Abstinence – Shane McKenzie – 8 Pages
Vanessa and Brent had decided to meet up and experiment with each other.  The hardest part was finding a place to go.  Being of a Christian upbringing, the young lovers didn’t want it to be in any way sordid.  And definitely not sinful.  So they needed to have rules.  Absolutely no touching down there was definitely a ground rule.  The rest they agreed would probably be ok.  They’d just have to see how they got on.  Lucky Vanessa had done her research…

Shane McKenzie’s up next with a sleazy little offering that sees two young lovers tenderly exploring each other’s bodies for the first time.  It’s another quite surprising contribution that doesn’t exactly feel all that ‘splatterpunk’.  In fact it would possibly be more at home nestled within the grubby pages of a jazz mag than an anthology like this.  Although that’s not to say that it’s not well written and still a damn entertaining little read.  For a short, sweet and delightfully sordid read, this grubby coming-of-age story will more than likely spread a big dirty-old-man’s grin across your face.

The Androgyne – Brendan Vidito – 8 Pages
Whilst driving home from the movies on a Saturday night, Haden and Daphne were overcome by a lustful desire for each other’s flesh, and so pulled into a secluded spot and made passionate love there and then under the silvery moonlight.  After their coupling, the two lay side-by-side, basking in the post-coital glow of their lovemaking.  And it’s then that the pale cartilaginous hook emerged from Haden’s hip, simultaneously piercing the skin on Daphne’s.  The couple, deeply in love at the time, accepted the fusing of their bodies.  Now, after the passing of time had a chance to reveal the reality of a life fused with another, the two found that they longed for something different.  Which is why they’d come to the candle lit motel room.  It was time they severed themselves from one another…

Here we go boys and girls.  Author Brendan Vidito serves up a festering dish of Clive Barker-esque horror, delivered in a cold and decidedly callous manner in order to thoroughly chill your blood.  Here we have flesh and hooks and knives and blood and weird dark ceremonies.  Furthermore Vidito approaches the story in a mindfuck of confusion, only gradually (but not entirely) clearing it away over the course of the short tale.  It’s pretty damn twisted and bathed in a gallon of numbing horror.  The gut-churning, unpredictable grisliness of the story is just what the doctor ordered.  In fact it’s the calling card of splatterpunk.  The good stuff.  Brendan Vidito – you frigging nailed it.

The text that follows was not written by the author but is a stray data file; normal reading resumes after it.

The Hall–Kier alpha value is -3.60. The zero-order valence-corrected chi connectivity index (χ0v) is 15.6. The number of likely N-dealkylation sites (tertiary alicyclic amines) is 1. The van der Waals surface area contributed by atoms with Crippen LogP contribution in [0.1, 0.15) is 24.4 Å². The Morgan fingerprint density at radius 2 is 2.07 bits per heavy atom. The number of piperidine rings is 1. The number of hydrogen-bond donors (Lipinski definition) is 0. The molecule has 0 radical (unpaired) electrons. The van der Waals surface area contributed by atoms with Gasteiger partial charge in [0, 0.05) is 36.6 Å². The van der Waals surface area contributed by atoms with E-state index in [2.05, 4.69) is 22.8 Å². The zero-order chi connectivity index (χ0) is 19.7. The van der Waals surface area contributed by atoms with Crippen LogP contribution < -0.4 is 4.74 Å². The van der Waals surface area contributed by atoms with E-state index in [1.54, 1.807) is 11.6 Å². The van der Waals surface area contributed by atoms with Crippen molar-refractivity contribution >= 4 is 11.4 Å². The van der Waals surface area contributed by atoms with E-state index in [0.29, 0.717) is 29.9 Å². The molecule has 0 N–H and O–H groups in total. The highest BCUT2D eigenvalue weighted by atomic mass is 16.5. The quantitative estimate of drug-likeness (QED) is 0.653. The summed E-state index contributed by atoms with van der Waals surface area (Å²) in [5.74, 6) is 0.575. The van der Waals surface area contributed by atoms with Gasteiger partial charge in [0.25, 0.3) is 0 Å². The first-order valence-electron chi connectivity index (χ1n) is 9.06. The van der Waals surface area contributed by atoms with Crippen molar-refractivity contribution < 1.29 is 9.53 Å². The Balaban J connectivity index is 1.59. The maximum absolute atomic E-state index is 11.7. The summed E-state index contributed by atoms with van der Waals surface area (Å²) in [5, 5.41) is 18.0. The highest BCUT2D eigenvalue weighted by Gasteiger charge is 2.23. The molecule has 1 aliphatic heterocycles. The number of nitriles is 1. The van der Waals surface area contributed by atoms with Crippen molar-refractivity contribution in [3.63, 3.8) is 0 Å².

Walter’s Last Canvas – Paul Shrimpton – 19 Pages
Walter Heimbach had led a solitary life.  As a struggling, near-alcoholic artist, he had spent his life scraping by each month; living within a grubby bedsit with little to no possessions of his own.  His relations had all long since died or disowned him.  It was a sad and lonely existence.  His only solace found within a bottle.  Either that or the hope that his cleaner, Marjorie, would one day give in to his constant advances.  However when an exceptionally rare book of alchemy and witchcraft, known simply as the ‘Diabolist’, came within his possession, Walter saw a chance to finally rid himself of his loneliness and misery.  What if this holy grail of incantations actually worked?  He could return himself to the handsome young man of his youth.  But first he had to undergo the necessary ritual.  He had to paint the new man he wanted to become.  And then finally he had to die…

Paul Shrimpton throws down a decidedly downbeat and grim short story to end the anthology with.  From the start Shrimpton drenches his tale in gloomy and utterly oppressive misery as he paints the sad picture of a man whose life has been far for joyful.  It’s a textbook set up for a gritty horror short.  And Shrimpton mines the backdrop for all the melancholy he can bring out of it, like a master of depression and unending woe.  However the real strength in the short is undeniably with the incredible depth of detail that Shrimpton is able to submerge the reader within.  When poor old Walter decides it’s finally time to take his life, the sheer wealth of descriptive detail exhibited in the man’s horrendous death is nothing short of gut-wrenching.  Indeed, it’s these parts to the story that work their way under your skin and make the story the fucked-up success it undeniably is.  So much more so than the (admittedly quite imaginatively executed) twist ending.  For dank and dirt and malignancy from start to finish, this story delivers.

The anthology runs for a total of 100 pages.

© DLS Reviews